Is Nemesis the smartest bad guy of all time? Is everyone in this book an unlikable asshole? Is Mark Millar already counting his potential millions from the Movie Deal this book already has? Let’s see how these 3 all come together to make this a less than satisfying read.
Controversy Creates Cash. This term has become famous, due to the book that Eric Bischoff (former Wrestling Executive) released in 2006, chronicling his career from its humble beginnings to the Monday Night Wars that raged on Cable Television in the 1990’s. It is also a term that described his overall strategy during those wars, where it didn’t matter to him whether the press was good or bad, all that matter was that you couldn’t look away, because you wanted to see what happened next. It was something that worked until his promotion could no longer shrug away the structural problems that would bring it to its ruin. Despite that, however, it is a strategy that is still used to this day in entertainment, and it is one of the techniques that are used to sell many comic books today. However, there is one man that probably stands head and shoulders above in using this tactic, and his name is Mark Millar
As for the man himself, Mark Millar is probably the most controversial and polarizing figure in Comic Books today. In this reviewer’s time lurking and posting on many of the comic book forums on the Internet (along with his time on the Convention Scene), he has noticed that very few people have middling opinions on the man. Most of time, he is either greatly loved or savagely reviled. Even those who don’t love all of his work, find that the ones they do love or some of the hallmarks of the decade, and the ones they hate to be some of the worst stuff they’ve ever read, or spent money on. A trend that will probably continue with his latest series, Nemesis which has been published in a joint venture between Marvel’s Icon, and Millar’s own Millarworld imprint. What did the review think of this issue? It’s safe to say that my thoughts will be a lot closer to reviled than loved.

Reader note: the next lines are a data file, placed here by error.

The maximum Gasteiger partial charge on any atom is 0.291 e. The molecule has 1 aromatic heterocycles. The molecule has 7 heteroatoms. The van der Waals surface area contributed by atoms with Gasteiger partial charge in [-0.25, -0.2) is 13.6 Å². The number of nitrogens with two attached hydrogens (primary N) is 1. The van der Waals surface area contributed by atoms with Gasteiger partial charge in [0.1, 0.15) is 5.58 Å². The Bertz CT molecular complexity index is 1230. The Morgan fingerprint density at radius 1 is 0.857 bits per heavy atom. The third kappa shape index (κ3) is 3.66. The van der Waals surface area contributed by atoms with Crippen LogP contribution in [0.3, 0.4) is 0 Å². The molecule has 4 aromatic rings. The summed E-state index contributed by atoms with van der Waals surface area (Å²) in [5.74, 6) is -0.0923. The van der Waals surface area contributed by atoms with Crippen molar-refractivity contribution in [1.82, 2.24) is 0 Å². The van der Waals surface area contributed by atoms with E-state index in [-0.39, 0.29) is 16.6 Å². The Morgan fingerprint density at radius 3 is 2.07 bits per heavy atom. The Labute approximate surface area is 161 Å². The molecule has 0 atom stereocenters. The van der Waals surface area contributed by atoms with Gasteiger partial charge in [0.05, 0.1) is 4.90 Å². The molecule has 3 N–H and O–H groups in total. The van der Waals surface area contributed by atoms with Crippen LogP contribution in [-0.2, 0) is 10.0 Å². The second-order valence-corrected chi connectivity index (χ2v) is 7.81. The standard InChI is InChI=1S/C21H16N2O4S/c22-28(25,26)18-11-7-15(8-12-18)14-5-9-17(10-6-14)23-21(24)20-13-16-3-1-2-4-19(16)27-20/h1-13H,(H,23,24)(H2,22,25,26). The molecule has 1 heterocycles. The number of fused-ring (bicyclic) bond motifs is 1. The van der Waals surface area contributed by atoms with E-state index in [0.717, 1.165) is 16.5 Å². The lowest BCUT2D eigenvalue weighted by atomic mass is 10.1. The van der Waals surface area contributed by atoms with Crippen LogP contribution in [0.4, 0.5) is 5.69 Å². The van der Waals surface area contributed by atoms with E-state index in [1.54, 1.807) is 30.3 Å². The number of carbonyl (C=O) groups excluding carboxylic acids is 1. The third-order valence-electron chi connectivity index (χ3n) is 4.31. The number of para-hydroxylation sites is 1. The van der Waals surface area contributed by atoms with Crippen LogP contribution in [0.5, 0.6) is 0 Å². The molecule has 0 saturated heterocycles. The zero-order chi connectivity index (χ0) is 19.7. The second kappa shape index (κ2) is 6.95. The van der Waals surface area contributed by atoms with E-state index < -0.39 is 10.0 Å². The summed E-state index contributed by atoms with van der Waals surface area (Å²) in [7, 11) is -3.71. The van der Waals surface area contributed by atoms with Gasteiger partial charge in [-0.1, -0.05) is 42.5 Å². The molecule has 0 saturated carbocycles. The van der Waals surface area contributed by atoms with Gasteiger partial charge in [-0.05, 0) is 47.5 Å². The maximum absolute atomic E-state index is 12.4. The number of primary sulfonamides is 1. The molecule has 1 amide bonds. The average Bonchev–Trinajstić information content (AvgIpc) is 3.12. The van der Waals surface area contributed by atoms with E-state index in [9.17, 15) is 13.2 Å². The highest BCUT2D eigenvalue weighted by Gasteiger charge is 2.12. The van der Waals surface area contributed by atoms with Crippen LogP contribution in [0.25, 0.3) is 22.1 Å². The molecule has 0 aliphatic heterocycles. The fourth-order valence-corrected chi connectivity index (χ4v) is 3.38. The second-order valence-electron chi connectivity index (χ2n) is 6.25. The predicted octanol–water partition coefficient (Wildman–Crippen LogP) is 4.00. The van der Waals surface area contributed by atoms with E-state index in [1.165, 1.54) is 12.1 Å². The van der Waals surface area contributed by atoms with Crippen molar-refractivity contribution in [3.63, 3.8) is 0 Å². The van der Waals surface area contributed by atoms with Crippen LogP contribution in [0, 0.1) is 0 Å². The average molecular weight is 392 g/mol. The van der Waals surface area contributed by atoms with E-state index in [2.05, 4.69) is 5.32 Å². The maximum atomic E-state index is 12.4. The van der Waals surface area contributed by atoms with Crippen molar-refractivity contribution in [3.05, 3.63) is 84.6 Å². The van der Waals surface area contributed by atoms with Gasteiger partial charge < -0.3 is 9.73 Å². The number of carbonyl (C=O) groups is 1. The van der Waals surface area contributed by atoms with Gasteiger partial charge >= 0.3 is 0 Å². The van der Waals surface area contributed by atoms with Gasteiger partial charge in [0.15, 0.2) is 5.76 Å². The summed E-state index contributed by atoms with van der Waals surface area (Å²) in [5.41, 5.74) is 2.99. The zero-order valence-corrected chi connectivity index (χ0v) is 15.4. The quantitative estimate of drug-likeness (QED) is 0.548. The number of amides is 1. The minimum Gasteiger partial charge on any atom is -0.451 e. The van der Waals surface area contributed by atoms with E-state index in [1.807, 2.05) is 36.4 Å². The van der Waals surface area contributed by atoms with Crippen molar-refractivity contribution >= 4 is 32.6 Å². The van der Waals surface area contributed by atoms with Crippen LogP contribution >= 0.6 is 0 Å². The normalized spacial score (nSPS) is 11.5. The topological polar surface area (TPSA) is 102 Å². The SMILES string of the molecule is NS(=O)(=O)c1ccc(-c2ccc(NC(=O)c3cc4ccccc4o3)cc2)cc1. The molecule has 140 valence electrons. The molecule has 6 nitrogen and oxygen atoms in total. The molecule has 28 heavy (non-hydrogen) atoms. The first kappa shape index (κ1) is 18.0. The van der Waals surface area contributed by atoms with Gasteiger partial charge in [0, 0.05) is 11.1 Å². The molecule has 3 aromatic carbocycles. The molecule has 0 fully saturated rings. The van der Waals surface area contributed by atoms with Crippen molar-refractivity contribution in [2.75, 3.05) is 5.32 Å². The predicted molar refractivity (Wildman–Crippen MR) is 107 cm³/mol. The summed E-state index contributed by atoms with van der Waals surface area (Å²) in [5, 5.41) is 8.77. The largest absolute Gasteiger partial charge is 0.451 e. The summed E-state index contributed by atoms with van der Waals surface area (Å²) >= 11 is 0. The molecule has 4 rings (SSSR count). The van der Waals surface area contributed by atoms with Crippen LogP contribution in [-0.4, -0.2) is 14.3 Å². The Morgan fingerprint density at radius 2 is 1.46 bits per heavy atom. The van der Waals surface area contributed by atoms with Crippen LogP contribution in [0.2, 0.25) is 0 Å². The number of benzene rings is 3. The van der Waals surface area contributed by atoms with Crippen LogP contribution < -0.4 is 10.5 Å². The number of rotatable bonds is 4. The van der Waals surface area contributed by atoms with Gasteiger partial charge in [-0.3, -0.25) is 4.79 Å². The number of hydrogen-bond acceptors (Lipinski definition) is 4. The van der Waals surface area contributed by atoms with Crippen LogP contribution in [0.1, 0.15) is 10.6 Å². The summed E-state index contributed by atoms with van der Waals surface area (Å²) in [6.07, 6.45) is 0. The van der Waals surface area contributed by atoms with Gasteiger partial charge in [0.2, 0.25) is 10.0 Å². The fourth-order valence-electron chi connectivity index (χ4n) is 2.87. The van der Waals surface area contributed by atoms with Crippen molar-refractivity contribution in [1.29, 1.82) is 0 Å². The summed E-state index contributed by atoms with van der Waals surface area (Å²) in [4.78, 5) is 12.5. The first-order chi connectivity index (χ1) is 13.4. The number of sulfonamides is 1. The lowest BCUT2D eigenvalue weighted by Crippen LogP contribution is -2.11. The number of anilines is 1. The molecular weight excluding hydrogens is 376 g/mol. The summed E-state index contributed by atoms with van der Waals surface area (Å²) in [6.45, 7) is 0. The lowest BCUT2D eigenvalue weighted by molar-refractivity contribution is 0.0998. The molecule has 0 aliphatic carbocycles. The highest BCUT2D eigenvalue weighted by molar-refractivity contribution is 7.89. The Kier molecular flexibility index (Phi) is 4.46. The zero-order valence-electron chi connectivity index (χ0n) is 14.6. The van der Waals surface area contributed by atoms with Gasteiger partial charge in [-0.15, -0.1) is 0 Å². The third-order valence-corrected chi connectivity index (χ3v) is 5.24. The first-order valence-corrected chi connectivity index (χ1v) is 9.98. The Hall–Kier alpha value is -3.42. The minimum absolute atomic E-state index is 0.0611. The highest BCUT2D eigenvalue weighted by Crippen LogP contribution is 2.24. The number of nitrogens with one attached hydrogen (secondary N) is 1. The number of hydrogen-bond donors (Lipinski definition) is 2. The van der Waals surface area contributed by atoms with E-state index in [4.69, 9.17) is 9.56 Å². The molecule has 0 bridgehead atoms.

As for the title character himself, Nemesis is driven by a single goal. Revenge against the police officer (Blake Morrow) that ruined his happy little childhood by exposing the criminal activities of his parents. His form of acting out, being this World’s only Super Villain, causing untold damage, and killing tons of people. The current issue in question starts with Nemesis being arrested, and taken to a Maximum Security Prison. From there we see….
- Nemesis escaping from his shackles with help from his gang.
- Nemesis killing nearly 100 Prison Guards with his bare hands, freeing all 2,000 Prisoners and blowing up the prison he was to be incarcerated in.
- Nemesis kidnapping Blake Morrow’s children, and forcing him and his wife to reveal 3 of the family’s darkest secrets.
- Nemesis artificially inseminating Morrow’s daughter with his own Son’s Semen, and wiring her Womb to collapse if they try to abort the child.